Phil Murphy for Governor of New Jersey|The New York Times



OCT. 29, 2017

Phil Murphy at a campaign event in June.


Who should be the next governor of New Jersey? That’s not even a close call. There is only one choice on the ballot next week who guarantees voters an end to the Chris Christie era, and that’s the Democratic candidate, Phil Murphy.

Mr. Murphy, who was ambassador to Germany during the Obama years, is running against Mr. Christie’s loyal lieutenant governor, Kim Guadagno, whose agenda differs little from that of her boss. New Jersey can’t afford another four years of Christie-inspired chaos.

Indeed, Mr. Murphy would be taking on a formidable task. Eight years ago, Mr. Christie arrived promising to fix “our broken state,” as he called it. Instead, he is leaving it even more damaged than he found it.

Mr. Christie leaves behind an economy still struggling to recover a decade after the Great Recession. New Jersey’s employment growth lags well behind the rate for the country. The state’s credit rating has been downgraded 11 times in the Christie era, primarily because of the underfunded pension system. Schools, likewise, aren’t fully funded. And traffic and public transit are a daily trial, thanks in part to Mr. Christie’s shortsighted cancellation of a new rail tunnel under the Hudson. (A recent report estimated that the average driver in the state spends an unnecessary $600 a year on lost time, car repairs and wasted fuel.)

Mr. Murphy, who spent 23 years at Goldman Sachs before he became the financial chairman of the Democratic Party, has said he would use some of that expertise to start restoring the pension system and improving its investments. He promises that the New Jersey Transit system that he says Mr. Christie has “wrecked” will be one of his priorities. He also wants to raise the minimum wage to $15 an hour and create a public bank using state revenues to offer low-interest loans to residents. A wealthy man himself, he has pledged to adjust the tax codes to make his peer group and big corporations pay enough taxes to help fill some of the gaps left by the Christie administration. He would, for example, restore money to Planned Parenthood and make certain the state rejoins a crucial regional greenhouse gas pact intended to help combat climate change. He has said he would back sensible gun reforms such as better background checks and smarter technology to keep guns out of the wrong hands. Mr. Murphy also pledges more support for public schools, which he accuses Mr. Christie of underfunding by $9 billion. And he has vowed to provide a check on President Trump, especially when it comes to the treatment of undocumented immigrants. In an obvious sign of desperation, Ms. Guadagno’s campaign has met this pledge with a bitterly negative, fearmongering ad that accuses Mr. Murphy of welcoming in immigrants like one who murdered three people a decade ago.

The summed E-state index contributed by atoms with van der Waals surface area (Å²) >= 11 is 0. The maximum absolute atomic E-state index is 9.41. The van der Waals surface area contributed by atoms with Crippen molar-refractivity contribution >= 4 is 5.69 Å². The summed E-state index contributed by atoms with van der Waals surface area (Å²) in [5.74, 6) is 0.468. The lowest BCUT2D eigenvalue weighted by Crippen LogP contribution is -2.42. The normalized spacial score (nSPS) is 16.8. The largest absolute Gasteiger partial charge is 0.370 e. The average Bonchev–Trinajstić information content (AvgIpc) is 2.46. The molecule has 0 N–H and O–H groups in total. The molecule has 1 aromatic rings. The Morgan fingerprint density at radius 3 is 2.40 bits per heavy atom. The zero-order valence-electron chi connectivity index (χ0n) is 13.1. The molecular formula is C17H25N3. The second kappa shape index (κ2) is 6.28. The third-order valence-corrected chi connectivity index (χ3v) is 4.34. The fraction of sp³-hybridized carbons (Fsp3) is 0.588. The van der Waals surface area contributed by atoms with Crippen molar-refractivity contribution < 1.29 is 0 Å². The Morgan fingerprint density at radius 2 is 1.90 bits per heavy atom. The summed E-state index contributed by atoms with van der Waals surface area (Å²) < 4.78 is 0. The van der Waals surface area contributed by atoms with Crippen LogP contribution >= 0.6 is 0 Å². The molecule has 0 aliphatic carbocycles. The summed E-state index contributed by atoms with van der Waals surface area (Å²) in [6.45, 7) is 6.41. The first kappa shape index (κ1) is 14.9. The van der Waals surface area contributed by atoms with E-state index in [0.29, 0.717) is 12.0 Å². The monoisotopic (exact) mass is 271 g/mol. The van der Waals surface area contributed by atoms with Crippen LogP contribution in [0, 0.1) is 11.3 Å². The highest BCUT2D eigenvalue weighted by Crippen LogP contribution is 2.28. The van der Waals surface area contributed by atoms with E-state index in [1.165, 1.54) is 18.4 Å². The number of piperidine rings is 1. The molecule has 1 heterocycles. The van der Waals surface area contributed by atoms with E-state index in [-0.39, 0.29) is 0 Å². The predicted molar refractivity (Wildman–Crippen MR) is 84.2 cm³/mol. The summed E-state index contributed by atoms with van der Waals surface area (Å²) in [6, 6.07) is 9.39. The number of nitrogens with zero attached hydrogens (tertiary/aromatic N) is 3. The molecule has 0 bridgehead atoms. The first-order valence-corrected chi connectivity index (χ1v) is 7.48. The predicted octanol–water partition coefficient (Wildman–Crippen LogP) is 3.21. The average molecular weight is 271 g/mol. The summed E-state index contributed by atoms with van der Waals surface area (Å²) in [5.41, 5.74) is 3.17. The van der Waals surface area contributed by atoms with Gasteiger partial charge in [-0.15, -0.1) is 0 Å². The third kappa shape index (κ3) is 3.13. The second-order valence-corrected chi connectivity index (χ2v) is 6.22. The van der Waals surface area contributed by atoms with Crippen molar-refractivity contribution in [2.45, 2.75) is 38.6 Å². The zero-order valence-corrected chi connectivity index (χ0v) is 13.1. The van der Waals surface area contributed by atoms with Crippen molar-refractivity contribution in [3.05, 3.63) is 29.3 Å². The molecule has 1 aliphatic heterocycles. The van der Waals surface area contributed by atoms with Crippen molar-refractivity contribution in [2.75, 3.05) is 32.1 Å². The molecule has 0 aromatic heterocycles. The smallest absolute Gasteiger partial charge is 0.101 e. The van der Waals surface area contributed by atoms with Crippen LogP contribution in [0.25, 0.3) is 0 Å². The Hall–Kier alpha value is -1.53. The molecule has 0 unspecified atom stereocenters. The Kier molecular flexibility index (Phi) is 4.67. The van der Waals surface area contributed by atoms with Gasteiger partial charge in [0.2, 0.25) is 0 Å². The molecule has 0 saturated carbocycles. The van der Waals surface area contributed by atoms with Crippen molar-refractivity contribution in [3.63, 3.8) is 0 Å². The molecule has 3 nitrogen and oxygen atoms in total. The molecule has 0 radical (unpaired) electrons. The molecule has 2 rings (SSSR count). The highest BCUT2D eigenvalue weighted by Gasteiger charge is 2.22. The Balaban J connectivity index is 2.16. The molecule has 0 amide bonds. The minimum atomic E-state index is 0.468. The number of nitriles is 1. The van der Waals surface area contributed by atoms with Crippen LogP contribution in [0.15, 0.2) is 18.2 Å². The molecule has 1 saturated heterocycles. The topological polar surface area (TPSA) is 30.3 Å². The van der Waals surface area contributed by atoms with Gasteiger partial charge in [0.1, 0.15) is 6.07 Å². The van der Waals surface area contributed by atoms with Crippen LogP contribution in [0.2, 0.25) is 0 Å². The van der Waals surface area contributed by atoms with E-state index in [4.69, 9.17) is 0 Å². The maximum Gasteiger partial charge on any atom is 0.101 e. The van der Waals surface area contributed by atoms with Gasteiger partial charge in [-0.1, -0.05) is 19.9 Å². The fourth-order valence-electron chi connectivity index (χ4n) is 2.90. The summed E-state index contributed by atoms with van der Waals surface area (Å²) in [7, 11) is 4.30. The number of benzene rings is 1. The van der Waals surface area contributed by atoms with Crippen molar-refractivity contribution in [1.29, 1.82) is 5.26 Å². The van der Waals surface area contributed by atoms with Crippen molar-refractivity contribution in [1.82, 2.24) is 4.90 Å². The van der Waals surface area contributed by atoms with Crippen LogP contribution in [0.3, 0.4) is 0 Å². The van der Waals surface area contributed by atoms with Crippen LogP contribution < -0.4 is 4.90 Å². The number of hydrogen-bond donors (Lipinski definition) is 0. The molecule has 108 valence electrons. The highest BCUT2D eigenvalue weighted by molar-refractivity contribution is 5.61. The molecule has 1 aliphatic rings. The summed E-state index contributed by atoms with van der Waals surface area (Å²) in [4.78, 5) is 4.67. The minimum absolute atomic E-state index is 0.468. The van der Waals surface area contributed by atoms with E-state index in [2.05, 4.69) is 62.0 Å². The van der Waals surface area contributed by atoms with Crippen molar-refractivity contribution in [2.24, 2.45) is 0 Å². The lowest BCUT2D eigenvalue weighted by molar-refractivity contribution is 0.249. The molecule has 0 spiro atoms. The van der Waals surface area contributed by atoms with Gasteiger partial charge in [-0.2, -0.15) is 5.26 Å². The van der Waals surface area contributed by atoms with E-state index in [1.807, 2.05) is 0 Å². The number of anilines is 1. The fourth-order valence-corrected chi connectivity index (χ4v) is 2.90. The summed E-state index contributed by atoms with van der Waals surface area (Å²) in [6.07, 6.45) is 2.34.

Ms. Guadagno’s real problem, however, is that, as lieutenant governor, she served as Governor Christie’s shadow. She insists that she disagreed with Mr. Christie on occasion but fails to offer any real examples when pressed, except that she was not in favor of the governor’s decision to raise the state gas tax. That was actually one of the few things Mr. Christie got right. New Jersey had among the lowest gas taxes in the nation, and those funds were desperately needed to fix dilapidated roads and New Jersey Transit.

Mr. Murphy’s campaign raises a few questions, of course. Like former Gov. Jon Corzine, who also had Wall Street roots, Mr. Murphy has little political experience in the state. It is hard to see how new taxes or other revenue sources would pay for his high-end promises. Still, he is not Christie-lite.

On the campaign trail, Mr. Murphy likes to say that he sees New Jersey as America’s best opportunity for a turnaround. We agree and recommend Phil Murphy for governor.

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